At first glance, the database is alarming: 250 chemicals were detected in American drinking water overall (160 of which are not regulated by the federal government). Even more worrying, 81 percent of systems tested had contaminants that have been linked to cancer. Some of the most notable offenders include Chloroform and Chromium-6, though more research still needs to be done on exactly how much of these we need to ingest to be at risk.
Despite being lauded as some of the cleanest in the country, scroll through Manhattan's tap and you'll find six contaminants present at levels that are technically legal, but the EWG deems potentially unsafe.
"Legal doesn't necessarily always mean safe," EWG senior scientist David Andrews tells mbg. "The legal limits are often a few decades old, and these limits can be in negotiation between the EPA and water utilities."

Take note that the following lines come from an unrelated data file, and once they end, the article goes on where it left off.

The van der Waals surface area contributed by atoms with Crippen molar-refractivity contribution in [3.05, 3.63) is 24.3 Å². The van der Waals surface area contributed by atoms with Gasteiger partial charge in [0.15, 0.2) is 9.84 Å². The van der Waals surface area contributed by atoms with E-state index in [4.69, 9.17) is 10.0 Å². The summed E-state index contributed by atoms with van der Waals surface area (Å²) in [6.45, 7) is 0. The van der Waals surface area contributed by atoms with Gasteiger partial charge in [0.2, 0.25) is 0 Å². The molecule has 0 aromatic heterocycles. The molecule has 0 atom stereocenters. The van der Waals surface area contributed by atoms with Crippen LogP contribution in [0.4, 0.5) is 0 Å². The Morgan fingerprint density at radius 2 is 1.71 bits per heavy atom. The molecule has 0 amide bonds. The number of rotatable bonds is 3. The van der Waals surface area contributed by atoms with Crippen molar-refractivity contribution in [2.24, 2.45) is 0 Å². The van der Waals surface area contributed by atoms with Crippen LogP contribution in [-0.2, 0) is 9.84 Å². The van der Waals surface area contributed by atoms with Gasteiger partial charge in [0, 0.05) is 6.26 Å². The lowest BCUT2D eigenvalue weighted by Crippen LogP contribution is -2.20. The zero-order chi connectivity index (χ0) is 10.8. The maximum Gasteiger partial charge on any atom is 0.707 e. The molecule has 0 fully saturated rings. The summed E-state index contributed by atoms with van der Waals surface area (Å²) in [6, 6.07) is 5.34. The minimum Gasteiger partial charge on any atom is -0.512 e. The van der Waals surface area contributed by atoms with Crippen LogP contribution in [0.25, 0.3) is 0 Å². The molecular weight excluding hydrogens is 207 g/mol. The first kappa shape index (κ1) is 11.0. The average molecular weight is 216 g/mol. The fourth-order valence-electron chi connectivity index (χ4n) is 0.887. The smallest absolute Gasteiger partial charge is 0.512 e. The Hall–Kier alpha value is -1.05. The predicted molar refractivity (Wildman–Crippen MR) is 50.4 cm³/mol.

EWG scientists compiled peer-reviewed research to land on chemical limits they feel are safe for the everyday consumer. To do so, they relied on trailblazing states that put lots of money into cleaning up local utilities, like California, whose state regulations are more stringent than the federal ones on 30 to 40 chemicals.
Andrews thinks that special interest groups are in large part to blame for the somewhat lax federal standards. "This database shows the inability of the EPA to set any new contaminant regulations in over two decades, due in large part to significant pushback from potentially regulated industries. Chemical companies have significant financial incentives to delay changes to the current regulations, especially if that company would be liable for its pollution down the road."